Inflammation markers in multiple sclerosis: CXCL16 reflects and may also predict disease activity
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Background. Serum markers of inflammation are candidate biomarkers in multiple sclerosis (MS). ω-3 fatty acids are suggested to have anti-inflammatory properties that might be beneficial in MS. We aimed to explore the relationship between serum levels of inflammation markers and MRI activity in patients with relapsing remitting MS, as well as the effect of ω-3 fatty acids on these markers.
Methods. We performed a prospective cohort study in 85 relapsing remitting MS patients who participated in a randomized clinical trial of ω-3 fatty acids versus placebo (the OFAMS study). During a period of 24 months 12 repeated magnetic resonance imaging (MRI) scans and nine serum samples were obtained. We measured 10 inflammation markers, including general down-stream markers of inflammation, specific markers of up-stream inflammatory pathways, endothelial action, and matrix regulation.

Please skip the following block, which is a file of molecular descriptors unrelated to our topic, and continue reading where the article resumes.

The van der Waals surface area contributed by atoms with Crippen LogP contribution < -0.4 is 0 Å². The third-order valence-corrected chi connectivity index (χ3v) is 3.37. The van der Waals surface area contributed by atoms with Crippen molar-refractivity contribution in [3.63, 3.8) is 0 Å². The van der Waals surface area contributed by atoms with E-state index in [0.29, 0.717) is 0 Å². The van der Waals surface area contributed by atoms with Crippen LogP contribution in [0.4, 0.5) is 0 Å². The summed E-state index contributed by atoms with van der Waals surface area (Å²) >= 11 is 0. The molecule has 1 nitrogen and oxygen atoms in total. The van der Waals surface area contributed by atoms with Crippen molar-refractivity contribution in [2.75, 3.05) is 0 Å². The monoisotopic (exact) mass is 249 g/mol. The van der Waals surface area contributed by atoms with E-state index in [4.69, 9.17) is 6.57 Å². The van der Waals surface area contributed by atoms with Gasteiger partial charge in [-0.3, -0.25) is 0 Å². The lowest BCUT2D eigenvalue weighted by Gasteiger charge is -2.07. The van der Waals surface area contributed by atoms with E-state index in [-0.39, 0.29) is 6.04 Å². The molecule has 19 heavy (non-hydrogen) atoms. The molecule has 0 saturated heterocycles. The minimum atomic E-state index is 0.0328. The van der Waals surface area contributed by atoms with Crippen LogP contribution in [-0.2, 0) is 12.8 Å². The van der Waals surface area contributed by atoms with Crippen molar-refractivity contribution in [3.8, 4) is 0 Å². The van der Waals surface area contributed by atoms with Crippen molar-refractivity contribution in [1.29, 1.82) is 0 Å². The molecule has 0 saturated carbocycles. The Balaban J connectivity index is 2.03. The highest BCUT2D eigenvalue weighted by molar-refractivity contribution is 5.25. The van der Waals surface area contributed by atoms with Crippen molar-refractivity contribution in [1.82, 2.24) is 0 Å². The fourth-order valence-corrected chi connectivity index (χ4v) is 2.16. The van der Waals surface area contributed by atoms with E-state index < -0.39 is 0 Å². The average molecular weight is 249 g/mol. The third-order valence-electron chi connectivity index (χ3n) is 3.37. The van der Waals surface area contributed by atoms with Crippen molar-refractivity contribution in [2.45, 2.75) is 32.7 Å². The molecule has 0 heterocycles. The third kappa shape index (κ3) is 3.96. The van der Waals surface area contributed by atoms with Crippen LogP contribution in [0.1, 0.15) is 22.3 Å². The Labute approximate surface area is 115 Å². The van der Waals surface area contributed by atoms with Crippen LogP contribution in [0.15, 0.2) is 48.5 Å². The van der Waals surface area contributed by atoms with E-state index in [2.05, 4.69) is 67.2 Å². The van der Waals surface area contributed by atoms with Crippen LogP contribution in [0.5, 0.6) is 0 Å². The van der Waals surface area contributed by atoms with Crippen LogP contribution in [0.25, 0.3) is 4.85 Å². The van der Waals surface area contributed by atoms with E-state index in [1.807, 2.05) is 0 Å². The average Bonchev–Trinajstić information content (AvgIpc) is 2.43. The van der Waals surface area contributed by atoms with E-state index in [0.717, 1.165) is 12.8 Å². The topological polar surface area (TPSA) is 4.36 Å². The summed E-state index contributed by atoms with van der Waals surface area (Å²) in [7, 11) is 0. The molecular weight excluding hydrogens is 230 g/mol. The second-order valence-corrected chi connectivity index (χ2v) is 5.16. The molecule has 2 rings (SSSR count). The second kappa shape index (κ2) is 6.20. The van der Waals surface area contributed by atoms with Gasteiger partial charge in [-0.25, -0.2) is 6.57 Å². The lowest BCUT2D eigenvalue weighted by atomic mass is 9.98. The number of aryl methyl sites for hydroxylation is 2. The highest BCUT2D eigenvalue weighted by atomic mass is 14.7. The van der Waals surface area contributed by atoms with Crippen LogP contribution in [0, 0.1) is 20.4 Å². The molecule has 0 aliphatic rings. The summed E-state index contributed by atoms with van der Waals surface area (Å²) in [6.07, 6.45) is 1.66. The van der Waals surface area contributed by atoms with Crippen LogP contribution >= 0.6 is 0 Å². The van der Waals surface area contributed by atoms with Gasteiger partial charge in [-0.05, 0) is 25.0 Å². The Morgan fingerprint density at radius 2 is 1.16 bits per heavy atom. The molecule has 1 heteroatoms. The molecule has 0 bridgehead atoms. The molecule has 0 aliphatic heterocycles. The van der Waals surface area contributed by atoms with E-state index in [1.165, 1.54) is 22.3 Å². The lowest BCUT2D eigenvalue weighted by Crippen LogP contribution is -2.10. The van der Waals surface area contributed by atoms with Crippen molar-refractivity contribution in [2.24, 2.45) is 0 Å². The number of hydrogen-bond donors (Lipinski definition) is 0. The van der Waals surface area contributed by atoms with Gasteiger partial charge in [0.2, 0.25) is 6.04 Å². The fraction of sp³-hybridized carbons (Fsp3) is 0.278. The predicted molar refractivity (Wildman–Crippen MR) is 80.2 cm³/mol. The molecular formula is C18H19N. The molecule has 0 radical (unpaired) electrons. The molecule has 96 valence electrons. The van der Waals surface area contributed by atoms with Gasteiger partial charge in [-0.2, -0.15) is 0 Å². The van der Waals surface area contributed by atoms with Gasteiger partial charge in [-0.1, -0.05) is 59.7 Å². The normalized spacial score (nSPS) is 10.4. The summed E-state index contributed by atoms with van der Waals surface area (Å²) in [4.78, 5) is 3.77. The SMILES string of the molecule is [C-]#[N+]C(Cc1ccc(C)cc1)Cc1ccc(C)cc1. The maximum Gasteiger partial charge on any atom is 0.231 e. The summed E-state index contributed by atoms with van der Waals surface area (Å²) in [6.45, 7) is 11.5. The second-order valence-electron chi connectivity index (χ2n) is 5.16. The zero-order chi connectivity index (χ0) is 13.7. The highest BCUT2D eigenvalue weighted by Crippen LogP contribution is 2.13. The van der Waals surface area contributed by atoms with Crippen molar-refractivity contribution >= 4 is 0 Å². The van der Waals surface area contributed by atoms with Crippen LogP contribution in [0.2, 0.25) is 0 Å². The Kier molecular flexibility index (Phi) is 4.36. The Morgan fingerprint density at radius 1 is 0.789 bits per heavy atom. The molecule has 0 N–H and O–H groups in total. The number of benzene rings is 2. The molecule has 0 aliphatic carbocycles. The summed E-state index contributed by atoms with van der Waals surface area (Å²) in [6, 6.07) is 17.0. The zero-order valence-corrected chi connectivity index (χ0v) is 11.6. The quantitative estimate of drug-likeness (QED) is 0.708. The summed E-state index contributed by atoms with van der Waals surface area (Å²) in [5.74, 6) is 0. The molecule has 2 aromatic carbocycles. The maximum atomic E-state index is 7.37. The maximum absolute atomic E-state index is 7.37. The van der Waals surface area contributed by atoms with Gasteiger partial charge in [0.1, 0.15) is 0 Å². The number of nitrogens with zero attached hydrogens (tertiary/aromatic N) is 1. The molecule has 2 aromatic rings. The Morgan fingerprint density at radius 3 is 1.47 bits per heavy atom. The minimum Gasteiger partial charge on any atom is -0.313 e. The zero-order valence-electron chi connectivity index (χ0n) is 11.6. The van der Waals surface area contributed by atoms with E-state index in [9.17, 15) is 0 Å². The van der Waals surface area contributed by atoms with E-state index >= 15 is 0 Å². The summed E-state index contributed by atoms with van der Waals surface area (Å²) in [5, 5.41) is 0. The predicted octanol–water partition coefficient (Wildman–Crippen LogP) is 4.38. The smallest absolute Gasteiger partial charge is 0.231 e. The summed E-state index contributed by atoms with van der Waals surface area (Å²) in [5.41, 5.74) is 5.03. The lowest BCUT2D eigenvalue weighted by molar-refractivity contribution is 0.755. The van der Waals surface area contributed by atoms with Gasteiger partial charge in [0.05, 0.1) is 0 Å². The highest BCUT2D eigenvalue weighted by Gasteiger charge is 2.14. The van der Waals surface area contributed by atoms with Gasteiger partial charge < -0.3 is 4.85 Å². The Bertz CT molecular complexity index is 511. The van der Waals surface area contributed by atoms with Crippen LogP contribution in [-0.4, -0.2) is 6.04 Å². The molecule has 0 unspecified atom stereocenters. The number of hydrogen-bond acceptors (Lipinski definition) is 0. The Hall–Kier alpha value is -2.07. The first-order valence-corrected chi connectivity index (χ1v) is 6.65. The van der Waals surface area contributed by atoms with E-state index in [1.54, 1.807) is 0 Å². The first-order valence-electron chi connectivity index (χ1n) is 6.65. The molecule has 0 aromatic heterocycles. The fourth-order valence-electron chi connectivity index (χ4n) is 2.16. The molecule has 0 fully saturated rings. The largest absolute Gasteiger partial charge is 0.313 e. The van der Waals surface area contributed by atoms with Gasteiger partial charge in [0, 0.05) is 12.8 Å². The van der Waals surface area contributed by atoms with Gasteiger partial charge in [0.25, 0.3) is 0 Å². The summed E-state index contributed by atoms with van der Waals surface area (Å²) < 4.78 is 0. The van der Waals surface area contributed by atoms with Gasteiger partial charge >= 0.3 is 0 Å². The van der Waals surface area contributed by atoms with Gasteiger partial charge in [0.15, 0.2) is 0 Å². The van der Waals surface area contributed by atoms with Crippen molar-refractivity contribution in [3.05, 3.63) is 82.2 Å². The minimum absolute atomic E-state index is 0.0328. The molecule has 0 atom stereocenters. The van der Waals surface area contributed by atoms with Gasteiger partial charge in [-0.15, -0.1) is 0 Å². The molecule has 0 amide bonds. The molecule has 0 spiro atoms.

Results. After Bonferroni correction, increasing serum levels of CXCL16 and osteoprotegerin were associated with low odds ratio for simultaneous MRI activity, whereas a positive association was observed for matrix metalloproteinase (MMP) 9. CXCL16 were also associated with low MRI activity the next month, but this was not significant after Bonferroni correction. In agreement with previously reported MRI and clinical results, ω-3 fatty acid treatment did not induce any change in the inflammation markers.
Conclusions. Serum levels of CXCL16, MMP-9, and osteoprotegerin reflect disease activity in MS, but are not affected by ω-3 fatty acid treatment. CXCL16 could be a novel biomarker and potential predictor of disease activity in MS.